Have you ever thought about how much food means to you? I really hadn’t, at least not before moving to another country. Whether you’ve lived overseas, traveled Europe for two weeks, or spent a weekend in Mexico, you may have discovered the role food plays in your life—your health, your satisfaction, your mood.
I apprehended this while living in Ghana the last couple of years. When we found a restaurant that makes “pizza” (hooray!) only to discover that their version of pepperoni is actually salami (boo!) and I cried. Or when I walked through the market and found cow heads for sale, and learned they’d be served for dinner that night. Or when I stood in the produce aisle longingly staring at the peaches that cost $27/lb (so close, yet so far away).
Or when I felt like I was in heaven as I licked my bbq stained fingers and savored every last bite of my ribs. Or when we had a dance party in the kitchen because we scored Cherry Coke at a supermarket. Or when my heart skips a beat because I opened a package from “home” to find Starbucks coffee (my mornings just got so much better, and livelier).
I’m embarrassed at how much food affected my mood. It could put me in an ethereal mood or an irritated mood. It affected how I treated others. It made or broke my day. How can food own me this much? Can it really contribute to my comfort, relief and security? Wow, powerful stuff.
Of course there was an upside to leaving America: the forced desertion of highly processed foods, prepackaged foods and fast foods. I learned that you can actually make your own mayonnaise, broth, BBQ sauce and syrup. I learned how to pasteurize my own milk. I even got to look the cow in the eyes that produced the milk I was about to consume and say “Thank you.” And to top it off, I learned how to cook in the dark by headlamp—thank you, Electricity Company of Ghana!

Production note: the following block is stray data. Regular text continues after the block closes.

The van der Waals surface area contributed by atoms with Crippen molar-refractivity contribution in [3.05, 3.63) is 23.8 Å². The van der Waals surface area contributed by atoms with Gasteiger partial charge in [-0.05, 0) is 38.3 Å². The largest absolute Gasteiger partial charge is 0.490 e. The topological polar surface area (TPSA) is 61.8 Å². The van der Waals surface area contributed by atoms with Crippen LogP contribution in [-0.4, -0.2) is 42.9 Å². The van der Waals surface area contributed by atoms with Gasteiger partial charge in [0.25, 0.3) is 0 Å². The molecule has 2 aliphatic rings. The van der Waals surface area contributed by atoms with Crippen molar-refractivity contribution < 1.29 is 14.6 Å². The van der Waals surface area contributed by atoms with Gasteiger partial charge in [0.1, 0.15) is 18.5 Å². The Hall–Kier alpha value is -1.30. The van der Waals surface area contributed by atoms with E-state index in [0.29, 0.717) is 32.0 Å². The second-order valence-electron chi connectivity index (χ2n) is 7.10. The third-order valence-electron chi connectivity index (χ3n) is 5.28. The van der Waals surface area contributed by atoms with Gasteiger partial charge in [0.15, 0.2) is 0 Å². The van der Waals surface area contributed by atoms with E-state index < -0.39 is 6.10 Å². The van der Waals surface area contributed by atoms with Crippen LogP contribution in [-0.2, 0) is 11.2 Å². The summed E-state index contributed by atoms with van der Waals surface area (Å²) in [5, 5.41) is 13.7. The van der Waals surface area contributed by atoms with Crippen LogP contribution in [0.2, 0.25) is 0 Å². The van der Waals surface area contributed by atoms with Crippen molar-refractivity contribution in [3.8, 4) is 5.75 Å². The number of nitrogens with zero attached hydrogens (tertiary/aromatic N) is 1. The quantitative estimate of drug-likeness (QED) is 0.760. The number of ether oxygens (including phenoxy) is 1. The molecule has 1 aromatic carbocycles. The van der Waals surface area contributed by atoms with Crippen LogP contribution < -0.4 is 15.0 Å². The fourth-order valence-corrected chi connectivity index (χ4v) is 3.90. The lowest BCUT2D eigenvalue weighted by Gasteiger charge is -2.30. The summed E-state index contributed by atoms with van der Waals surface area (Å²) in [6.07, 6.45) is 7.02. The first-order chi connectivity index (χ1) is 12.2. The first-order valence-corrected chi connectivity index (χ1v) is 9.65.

But, oh, the adventure of awakening new taste buds—new flavors, new spices, new textures! I spent time in a friend’s outdoor kitchen watching and learning how to prepare Ghanaian stew and light soup with not much more than an asanka (a clay grinding bowl with small wooden masher) and a pot over open fire. Food kind of becomes a language for understanding. My memories of Ghana are tied to my senses, particularly my tastes and smells. Ghana was spicy, fishy soups with fingers full of doughy fufu or fermented kenkey and tall bottles of room temperature Orange Fanta.
It’s astounding the impression food has on our lives. Smells and tastes evoke home, or are strange and unsettling. Tastes are learned. Textures grow on us. How many of us enjoy vegetables or coffee in our early years? Whether family holiday traditions around the table or exploring fare overseas, food stirs up emotion and memory. Wherever you find yourself today or 10 years from now, I hope you really savor your favorite flavors. And don’t forget to put your adventure hat on when you find you’re a guest at a table with unfamiliar smells wafting about!